At the age of eight, I decided that I did not want kids and pets around – I just wanted lots of books. This early but firm preference did not change in the forty years that I followed. Most anything that would interrupt my reading and needed care – babies, potted flowers, pets, cleaning – was unwelcome, though I was, admittedly, willing to make allowances for good friends, good wine and good men.. well, man.
So naturally, particular in my twenties and thirties, I did get the usual question: “So when are you planning to have kids?”
“But won’t you regret it afterwards?”
No. What I will regret is not writing a book of my reckless youth some ten years ago, but I was busy living it.
“But given your brains and creativity, wouldn’t it be a terrible waste?”
That I did not write a book? Yes. Kids? What has creativity and brains got to do with it? Some of the best mothers are totally brain-dead – particularly after their kids were born.
“It is a pity that people in our social class have only one child or none at all, whereas the uneducated and the poor multiply like rabbits.”
Whoaaa – are we on good old elitism sprinkled with fascism over here? And if you say a word about Syrian refugees giving birth “like there was no tomorrow” on Turkish territory, I think our friendship will come to an untimely end…
As if well-meaning relatives were not enough, then Turkey’s political elite joined in the chorus in the last decade.
This government policy of “have kids or else…” was led by none less than Recep Tayyip Erdoğan, the president and Turkey’s moralist-in-chief. “Motherhood is sacred” he repeated and repeated and repeated ad nauseam. He urged married couples to have three kids and maintained that real Moslems don’t use family planning.
As any Turk and foreigner who cast an eye on Turkey knows, if Erdoğan caughs, the whole party gets a cold. His obsession with marriage, kids and family planning were echoed all the way down, from whatever Prime Minister he had at any given time to the more youthful Erdoğan protegees in the party.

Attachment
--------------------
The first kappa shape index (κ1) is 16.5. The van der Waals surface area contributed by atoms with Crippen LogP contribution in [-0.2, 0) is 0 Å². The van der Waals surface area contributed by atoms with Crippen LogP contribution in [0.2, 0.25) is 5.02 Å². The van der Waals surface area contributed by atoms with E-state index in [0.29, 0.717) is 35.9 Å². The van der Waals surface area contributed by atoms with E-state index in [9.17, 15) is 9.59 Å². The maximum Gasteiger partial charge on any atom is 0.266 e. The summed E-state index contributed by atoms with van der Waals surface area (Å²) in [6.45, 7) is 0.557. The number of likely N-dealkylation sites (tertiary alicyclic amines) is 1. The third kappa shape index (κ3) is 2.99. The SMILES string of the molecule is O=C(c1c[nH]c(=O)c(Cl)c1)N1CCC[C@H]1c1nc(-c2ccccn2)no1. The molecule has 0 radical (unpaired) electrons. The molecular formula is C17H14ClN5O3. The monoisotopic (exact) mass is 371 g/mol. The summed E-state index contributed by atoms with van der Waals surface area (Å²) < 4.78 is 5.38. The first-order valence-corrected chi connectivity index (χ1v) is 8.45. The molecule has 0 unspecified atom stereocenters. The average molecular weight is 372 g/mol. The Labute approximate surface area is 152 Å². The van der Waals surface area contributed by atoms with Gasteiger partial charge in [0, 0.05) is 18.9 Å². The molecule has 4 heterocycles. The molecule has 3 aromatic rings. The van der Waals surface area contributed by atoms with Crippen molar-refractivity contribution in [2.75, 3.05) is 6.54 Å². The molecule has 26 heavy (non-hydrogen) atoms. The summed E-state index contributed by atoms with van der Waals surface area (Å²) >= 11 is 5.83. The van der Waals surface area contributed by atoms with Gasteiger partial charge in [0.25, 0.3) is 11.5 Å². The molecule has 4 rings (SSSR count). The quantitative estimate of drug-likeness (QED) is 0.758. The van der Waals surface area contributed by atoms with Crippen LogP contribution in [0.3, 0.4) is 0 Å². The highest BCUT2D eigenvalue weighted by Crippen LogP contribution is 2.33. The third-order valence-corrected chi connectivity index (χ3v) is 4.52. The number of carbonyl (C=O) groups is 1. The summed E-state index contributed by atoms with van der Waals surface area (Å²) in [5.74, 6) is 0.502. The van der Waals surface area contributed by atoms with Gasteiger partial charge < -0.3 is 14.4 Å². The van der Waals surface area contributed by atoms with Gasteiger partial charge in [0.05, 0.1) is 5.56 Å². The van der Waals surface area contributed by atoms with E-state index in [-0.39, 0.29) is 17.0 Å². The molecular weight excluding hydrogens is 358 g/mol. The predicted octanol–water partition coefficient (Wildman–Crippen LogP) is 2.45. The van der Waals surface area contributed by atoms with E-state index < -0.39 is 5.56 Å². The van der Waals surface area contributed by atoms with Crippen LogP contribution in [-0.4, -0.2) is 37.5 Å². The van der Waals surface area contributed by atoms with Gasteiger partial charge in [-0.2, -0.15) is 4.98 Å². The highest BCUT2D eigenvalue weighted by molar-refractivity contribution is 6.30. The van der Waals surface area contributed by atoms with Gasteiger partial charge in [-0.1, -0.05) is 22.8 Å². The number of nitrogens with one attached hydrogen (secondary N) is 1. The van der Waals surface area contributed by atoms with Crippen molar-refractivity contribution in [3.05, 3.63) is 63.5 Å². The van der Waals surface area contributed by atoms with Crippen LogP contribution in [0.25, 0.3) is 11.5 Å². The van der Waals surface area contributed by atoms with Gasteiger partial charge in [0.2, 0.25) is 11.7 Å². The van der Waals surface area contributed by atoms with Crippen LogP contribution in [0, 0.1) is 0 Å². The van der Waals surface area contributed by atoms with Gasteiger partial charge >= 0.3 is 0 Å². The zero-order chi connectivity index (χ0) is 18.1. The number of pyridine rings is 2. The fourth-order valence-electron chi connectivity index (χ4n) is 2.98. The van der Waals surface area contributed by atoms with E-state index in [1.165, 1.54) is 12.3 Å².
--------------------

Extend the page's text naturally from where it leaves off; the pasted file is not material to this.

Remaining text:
Ex-PM Ahmet Davutoğlu, desperate to be elected, promised the men of Şanlıurfa “decent spouses.” Alas, he left before he could deliver “da promise.” Binali Yıldırım, his replacement, became a frequent “witness” in AKP marriages, where he advised women to be obedient “Obey and then relax” he said, sounding dangerously close to wife-beating men’s defence at courts, which is often “I asked her several times nicely, she would not listen, then I beat her up.” Only last week, Turkey’s Youth and Sports Minister Çağatay Kılıç said that motherhood was the most sacred thing that a woman could achieve and that “men and women were not equal in all areas, although they were equal before law.”
In short, for more than a decade, whenever the Justice and Development Party folks wanted to say something nice about women, they seemed to put their foot in their mouth. From their repetitive “odes to motherhood” to advice on marriage, the ruling party of Turkey has maintained an image/vision/policy for women that puts women like me (i.e. over-educated, sarcastic, workaholic, childless, liberal b/witches) very ill-at-ease.
But the point where they sprouting wisdom gets most irritating is their repetitive references to motherhood and equality.
Mr Kılıç, your government is far from maintaining the equality between men and women before law, and certainly not between mothers and non-mothers. On the contrary, your government is enforcing gender bias by the books it uses at schools; in political statements you AKP folks make and in your reluctance to pass laws that would protect women against harassment and not-so-glass ceilings.
Stop referring to sacredness of motherhood – refer to the human rights of women, all women, whether we are mothers or not. You have greatly and singularly failed in your duty to make life safe for women on the streets. To add insult and injury, your party-men tell us how to dress and actually Justify/invite violence against women who are not wearing conservative clothes.
Before advocating more children, reform the education system and give children the right to a universal, secular and free education.
Give the next generation a fair chance to find jobs and advance in their jobs based on accomplishment, not on your fickle sense of loyalty.
Leave me alone to decide whether I want to have kids. I am less than interested in your idea of sacredness.
You do your business of governance and provide opportunities for the next generation.